Now referring to FIG. 4A, there is shown an example of the page 14 with the attachment means 22 for removably affixing photographs, drawings, labels, object, etc. to the page 14. As shown, a plurality of attachment means 22 are provided on one of the surfaces of the page 14. The attachment means 22 secures objects (such as photographs, clippings, drawings, etc.) to the page 14 and allows them to be removably and interchangeably secured to the page 14 by the readily reusable, durable, two-piece Velcro fastening tapes or strips. Typically, the attachment means 22 is comprised of one piece of Velcro or fastening tape having hooks or loops formed thereon. The attachment means 22 is sewn, glued, or otherwise coupled to the surface of page 14. Another piece of Velcro or fastening tape is attached to the back of the photographs, drawings, labels, objects, etc. As appreciated, the two pieces of Velcro or fastening tape, when in contact with each other, provide an attachment or affixation function. The pieces are joined by the application of a slight pressure, and separated by a prying or pulling movement to release one piece from the other. It will be understood that the first side 20 and the second side 21 of the page 14 may have differing numbers of attachment means 22 thereon, and in any possible number of orientations.
Now referring to FIG. 4B, there is shown a cross-section of the page 14 shown in FIG. 4A taken along section 4B--4B. Two pieces of fabric 48 are joined with batting 46 disposed therebetween. The attachment means 22 (e.g., a strip or piece of Velcro) is sewn, glued, or otherwise coupled to each side of the page 14. The page 14 shown in FIG. 4A includes one attachment means 22 oriented in a vertical direction on the second surface of the page 14 and two attachment means 22 oriented in a horizontal direction on the first surface of the page 14.
Now referring to FIG. 5, there are illustrated various objects 52, 53, 54, 55, 56, 57 that may be removably and interchangeably affixed or attached to the pages 14 utilizing the attachment means 22. The page 14 on the left side of FIG. 5 illustrates a picture dram by a child onto a card 57 that has been laminated to allow drawings done with a water-based pen to be erased. Such laminated cards may be used in a variety of sizes and shapes. For example, larger cards may be used for children to draw on and smaller cards may be used for children to write labels 53, 55, 56 for photographs, drawings, pictures, objects 52, 54, 57. Photographs may be laminated to protect them from getting wet, or they may be unlaminated and have a small piece of Velcro attached directly to the back of them. Any number of permutations and combinations of pictures, labels, felt numbers and letters, photographs, and like items may be placed in the album 10.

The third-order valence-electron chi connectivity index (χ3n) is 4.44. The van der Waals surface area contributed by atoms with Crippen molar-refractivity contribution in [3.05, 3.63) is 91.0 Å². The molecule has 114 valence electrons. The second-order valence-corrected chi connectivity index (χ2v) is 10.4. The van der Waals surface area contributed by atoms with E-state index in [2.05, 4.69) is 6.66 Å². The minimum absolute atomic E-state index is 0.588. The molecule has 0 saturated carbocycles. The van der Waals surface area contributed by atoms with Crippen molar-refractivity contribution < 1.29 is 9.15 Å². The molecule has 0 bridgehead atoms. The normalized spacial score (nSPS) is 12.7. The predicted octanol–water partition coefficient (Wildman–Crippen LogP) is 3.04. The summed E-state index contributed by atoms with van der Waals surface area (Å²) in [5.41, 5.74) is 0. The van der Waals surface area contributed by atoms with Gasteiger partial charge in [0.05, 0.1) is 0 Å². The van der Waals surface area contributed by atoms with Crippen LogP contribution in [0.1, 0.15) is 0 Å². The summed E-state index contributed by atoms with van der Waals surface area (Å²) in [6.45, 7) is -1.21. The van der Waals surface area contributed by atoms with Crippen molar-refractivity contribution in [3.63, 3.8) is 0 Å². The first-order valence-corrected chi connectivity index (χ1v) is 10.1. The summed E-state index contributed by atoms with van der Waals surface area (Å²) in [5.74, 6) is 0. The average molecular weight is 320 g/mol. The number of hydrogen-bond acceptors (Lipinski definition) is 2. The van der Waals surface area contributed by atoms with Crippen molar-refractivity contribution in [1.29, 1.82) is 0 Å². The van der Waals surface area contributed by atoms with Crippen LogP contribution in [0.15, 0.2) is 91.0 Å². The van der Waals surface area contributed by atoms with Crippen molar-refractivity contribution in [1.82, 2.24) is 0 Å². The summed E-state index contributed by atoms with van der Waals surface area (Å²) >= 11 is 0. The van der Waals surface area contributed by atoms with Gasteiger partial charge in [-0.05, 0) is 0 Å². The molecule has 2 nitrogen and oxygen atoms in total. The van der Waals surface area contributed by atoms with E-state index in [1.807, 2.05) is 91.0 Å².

The present invention can be used to increase a person's hand and eye coordination and recognition manipulatives by having the user recognize words on preprinted labels to match the photographs or pictures displayed. A person's application of these hand and eye coordination and recognition manipulatives help to improve thinking and solving skills, small motor coordination skills, and recognition skills of that person. This is particularly true for people that are small children or patients recovering from debilitating diseases.
While preferred embodiments of the invention have been shown and described, it will be apparent to those skilled in the art that the conception and the specific embodiments disclosed herein may be readily utilized as a basis for modifying and designing other structures for carrying out the same purpose as the present invention. It should also be realized to those skilled in the art that such equivalent constructions do not depart from the spirit and scope of the invention as set forth in the appended claims.
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|U.S. Classification||402/79, 281/31, 281/38|
|May 8, 2001||REMI||Maintenance fee reminder mailed|
|Oct 15, 2001||LAPS||Lapse for failure to pay maintenance fees|
|Dec 18, 2001||FP||Expired due to failure to pay maintenance fee|
Effective date: 20011014